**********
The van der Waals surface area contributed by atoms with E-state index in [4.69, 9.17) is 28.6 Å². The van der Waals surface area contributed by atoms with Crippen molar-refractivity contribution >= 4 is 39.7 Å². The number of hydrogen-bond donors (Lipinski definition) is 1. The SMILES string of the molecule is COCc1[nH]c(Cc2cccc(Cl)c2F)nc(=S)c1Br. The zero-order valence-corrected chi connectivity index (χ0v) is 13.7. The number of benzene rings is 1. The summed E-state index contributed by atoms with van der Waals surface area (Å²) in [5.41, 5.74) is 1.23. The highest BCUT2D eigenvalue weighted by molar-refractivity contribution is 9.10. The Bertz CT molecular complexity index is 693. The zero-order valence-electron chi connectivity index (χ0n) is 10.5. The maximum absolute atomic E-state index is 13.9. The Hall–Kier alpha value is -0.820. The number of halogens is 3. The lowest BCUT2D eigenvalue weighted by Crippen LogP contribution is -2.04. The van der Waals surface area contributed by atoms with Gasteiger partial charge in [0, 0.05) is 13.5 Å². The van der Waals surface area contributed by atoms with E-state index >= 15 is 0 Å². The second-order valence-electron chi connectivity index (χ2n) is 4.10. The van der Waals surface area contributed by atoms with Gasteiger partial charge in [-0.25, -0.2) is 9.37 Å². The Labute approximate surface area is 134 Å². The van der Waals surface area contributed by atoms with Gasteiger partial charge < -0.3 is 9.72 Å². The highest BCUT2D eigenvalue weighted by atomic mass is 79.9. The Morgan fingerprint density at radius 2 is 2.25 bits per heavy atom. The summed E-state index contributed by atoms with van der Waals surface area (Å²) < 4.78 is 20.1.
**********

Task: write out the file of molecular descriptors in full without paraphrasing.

The van der Waals surface area contributed by atoms with E-state index in [4.69, 9.17) is 28.6 Å². The van der Waals surface area contributed by atoms with Crippen molar-refractivity contribution >= 4 is 39.7 Å². The number of hydrogen-bond donors (Lipinski definition) is 1. The SMILES string of the molecule is COCc1[nH]c(Cc2cccc(Cl)c2F)nc(=S)c1Br. The zero-order valence-corrected chi connectivity index (χ0v) is 13.7. The number of benzene rings is 1. The summed E-state index contributed by atoms with van der Waals surface area (Å²) in [5.41, 5.74) is 1.23. The highest BCUT2D eigenvalue weighted by molar-refractivity contribution is 9.10. The Bertz CT molecular complexity index is 693. The zero-order valence-electron chi connectivity index (χ0n) is 10.5. The maximum absolute atomic E-state index is 13.9. The Hall–Kier alpha value is -0.820. The number of halogens is 3. The lowest BCUT2D eigenvalue weighted by Crippen LogP contribution is -2.04. The van der Waals surface area contributed by atoms with Gasteiger partial charge in [0, 0.05) is 13.5 Å². The van der Waals surface area contributed by atoms with E-state index >= 15 is 0 Å². The second-order valence-electron chi connectivity index (χ2n) is 4.10. The van der Waals surface area contributed by atoms with Gasteiger partial charge in [-0.25, -0.2) is 9.37 Å². The Labute approximate surface area is 134 Å². The van der Waals surface area contributed by atoms with Gasteiger partial charge < -0.3 is 9.72 Å². The highest BCUT2D eigenvalue weighted by atomic mass is 79.9. The Morgan fingerprint density at radius 2 is 2.25 bits per heavy atom. The summed E-state index contributed by atoms with van der Waals surface area (Å²) < 4.78 is 20.1.